Hillary Clinton’s history of faith

When Hillary Clinton takes the stage in Philadelphia this week, she has a unique opportunity to speak to a nation engaged in collective soul-searching.

As the Christian right has evidently vacated all pretense of seeking a candidate who embodies Christian values, Clinton can step into the space that they have vacated. She can pledge to be the candidate who will be guided by her faith.

She is a Methodist and has deep religious roots that she can draw on.

Coming of age in the 1960s, Clinton turned to theology to make sense of the political and social turmoil unfolding around her.

She read theologians Paul Tillich, Dietrich Bonhoeffer and Reinhold Niebuhr as she wrestled with how Christians ought to engage the world, pursue justice and reform society.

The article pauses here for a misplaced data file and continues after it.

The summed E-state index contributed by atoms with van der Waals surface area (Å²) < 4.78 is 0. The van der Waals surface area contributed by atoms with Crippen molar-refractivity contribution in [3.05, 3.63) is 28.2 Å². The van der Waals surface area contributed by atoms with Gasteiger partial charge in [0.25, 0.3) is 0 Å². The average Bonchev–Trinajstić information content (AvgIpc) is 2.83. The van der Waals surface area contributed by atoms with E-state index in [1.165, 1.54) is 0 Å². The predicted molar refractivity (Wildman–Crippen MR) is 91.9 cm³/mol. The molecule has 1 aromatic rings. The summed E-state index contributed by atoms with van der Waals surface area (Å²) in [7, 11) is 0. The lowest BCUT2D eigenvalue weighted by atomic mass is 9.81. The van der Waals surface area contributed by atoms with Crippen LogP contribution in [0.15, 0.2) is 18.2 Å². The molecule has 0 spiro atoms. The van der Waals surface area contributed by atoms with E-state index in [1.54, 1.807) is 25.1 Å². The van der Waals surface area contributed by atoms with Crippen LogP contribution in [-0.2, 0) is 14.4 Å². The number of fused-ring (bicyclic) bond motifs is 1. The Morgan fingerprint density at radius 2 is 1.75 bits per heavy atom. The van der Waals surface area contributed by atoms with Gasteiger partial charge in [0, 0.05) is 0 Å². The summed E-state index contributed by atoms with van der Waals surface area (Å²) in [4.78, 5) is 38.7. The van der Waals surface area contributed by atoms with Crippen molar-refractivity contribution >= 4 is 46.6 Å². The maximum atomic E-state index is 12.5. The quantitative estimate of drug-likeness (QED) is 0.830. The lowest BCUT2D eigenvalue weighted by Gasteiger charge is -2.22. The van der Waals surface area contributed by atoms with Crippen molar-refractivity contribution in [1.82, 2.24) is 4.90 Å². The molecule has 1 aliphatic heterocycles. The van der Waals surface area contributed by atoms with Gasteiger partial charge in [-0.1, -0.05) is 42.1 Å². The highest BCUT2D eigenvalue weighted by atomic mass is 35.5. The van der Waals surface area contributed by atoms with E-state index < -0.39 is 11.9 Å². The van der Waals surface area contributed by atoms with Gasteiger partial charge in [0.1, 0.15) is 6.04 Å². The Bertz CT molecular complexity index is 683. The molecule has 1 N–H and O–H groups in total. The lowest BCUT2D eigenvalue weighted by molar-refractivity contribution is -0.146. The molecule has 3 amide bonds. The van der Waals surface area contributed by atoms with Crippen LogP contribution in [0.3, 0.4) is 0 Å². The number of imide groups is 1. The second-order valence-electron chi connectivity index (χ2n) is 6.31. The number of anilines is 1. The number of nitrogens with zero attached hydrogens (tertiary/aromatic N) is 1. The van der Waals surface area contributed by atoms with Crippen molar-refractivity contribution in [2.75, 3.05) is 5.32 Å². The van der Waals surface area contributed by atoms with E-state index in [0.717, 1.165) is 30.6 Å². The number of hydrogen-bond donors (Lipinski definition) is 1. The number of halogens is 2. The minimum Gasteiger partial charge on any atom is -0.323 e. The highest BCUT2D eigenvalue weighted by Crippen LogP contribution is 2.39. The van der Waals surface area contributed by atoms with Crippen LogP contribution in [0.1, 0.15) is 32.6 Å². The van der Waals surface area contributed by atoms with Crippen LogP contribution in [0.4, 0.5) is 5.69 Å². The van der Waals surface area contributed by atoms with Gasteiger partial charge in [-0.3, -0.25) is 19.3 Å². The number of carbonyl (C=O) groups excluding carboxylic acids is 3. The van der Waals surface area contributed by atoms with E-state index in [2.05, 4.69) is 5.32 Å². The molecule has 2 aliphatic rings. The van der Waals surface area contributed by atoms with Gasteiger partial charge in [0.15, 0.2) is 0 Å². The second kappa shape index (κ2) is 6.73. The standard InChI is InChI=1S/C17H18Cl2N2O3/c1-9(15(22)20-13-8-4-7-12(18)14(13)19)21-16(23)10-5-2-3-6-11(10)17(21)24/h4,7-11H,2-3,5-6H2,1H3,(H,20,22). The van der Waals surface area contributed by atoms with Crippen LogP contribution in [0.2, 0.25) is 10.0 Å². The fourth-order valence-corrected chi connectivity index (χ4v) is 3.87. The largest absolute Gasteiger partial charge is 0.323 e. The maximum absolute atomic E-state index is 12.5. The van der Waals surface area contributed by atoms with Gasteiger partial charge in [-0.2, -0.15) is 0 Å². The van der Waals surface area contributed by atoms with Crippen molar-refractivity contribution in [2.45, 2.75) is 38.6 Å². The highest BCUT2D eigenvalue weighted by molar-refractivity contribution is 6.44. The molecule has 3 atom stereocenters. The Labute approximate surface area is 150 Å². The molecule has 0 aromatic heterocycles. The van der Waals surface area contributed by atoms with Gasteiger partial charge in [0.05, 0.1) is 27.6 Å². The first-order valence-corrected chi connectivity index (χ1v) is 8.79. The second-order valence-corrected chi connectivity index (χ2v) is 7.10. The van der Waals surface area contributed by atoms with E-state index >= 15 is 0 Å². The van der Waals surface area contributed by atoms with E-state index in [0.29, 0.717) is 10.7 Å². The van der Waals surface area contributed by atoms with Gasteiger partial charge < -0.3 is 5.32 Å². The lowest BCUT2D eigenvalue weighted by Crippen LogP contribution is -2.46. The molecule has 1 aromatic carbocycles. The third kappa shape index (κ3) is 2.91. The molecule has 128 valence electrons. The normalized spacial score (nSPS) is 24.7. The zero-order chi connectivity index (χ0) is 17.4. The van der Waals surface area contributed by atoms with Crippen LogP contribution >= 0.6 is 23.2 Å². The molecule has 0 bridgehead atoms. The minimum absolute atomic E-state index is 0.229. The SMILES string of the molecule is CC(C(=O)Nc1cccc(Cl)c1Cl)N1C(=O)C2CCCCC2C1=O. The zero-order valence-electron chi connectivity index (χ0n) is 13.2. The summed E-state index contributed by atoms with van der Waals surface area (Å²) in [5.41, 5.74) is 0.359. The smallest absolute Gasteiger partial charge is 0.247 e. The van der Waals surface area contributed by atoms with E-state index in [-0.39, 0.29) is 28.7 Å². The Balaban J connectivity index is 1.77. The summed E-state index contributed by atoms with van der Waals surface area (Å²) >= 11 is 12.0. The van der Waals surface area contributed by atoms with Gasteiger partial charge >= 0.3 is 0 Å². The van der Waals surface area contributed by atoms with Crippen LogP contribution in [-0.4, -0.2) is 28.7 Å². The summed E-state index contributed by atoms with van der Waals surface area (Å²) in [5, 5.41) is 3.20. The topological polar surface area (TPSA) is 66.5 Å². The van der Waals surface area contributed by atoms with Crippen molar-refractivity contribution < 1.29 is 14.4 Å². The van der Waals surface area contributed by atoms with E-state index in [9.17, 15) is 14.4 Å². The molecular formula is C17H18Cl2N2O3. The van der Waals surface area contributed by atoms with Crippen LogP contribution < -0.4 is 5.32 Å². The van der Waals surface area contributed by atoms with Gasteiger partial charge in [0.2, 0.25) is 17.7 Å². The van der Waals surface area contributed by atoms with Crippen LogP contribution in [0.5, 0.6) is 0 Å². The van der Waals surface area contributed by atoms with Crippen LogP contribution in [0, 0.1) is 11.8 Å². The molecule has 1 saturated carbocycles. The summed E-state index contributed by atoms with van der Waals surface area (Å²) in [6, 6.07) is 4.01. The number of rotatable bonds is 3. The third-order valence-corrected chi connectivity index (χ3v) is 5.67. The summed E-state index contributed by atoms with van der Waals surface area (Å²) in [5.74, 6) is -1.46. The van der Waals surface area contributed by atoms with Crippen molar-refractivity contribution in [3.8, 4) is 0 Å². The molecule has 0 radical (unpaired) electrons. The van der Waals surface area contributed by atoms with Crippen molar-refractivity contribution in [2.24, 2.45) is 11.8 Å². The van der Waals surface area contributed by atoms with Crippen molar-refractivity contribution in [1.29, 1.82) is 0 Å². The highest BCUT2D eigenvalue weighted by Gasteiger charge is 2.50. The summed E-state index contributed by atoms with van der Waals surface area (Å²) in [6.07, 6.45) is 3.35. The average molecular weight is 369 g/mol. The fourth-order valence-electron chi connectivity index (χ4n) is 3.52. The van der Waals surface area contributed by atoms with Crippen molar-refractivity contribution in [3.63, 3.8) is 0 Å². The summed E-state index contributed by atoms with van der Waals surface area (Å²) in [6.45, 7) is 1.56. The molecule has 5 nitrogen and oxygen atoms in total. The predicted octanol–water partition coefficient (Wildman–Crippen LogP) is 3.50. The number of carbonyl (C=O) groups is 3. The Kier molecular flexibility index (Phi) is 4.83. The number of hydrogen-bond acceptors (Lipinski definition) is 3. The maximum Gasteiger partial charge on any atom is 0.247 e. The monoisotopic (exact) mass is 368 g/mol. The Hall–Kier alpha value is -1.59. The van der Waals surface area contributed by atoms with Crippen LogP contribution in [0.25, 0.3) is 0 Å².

In recent weeks and months, Clinton has returned to those roots on the campaign trail. In February, as she celebrated her victory in the South Carolina primary and began to pivot to the general election, she countered Donald Trump’s politics of division by turning to Scripture.

In contrast with Trump, who had fumbled an effort to quote “two Corinthians,” she centered her call for unity in 1 Corinthians 13: “Love never fails. … Love bears all things, believes all things, hopes all things, endures all things.”

Clinton acknowledged that it might sound odd for a presidential candidate to be calling for “more lovingkindness in America,” but she insisted that these were “words to live by, not only for ourselves, but also for our country.”

And earlier this month, in the aftermath of the killing of five police officers in Dallas, Clinton spoke to the African Methodist Episcopal Church’s general conference in Philadelphia. Borrowing from the book of Proverbs, she implored her audience to listen to one another, to seek common ground, to “incline our ears to wisdom and apply our hearts to understanding.” Continue reading


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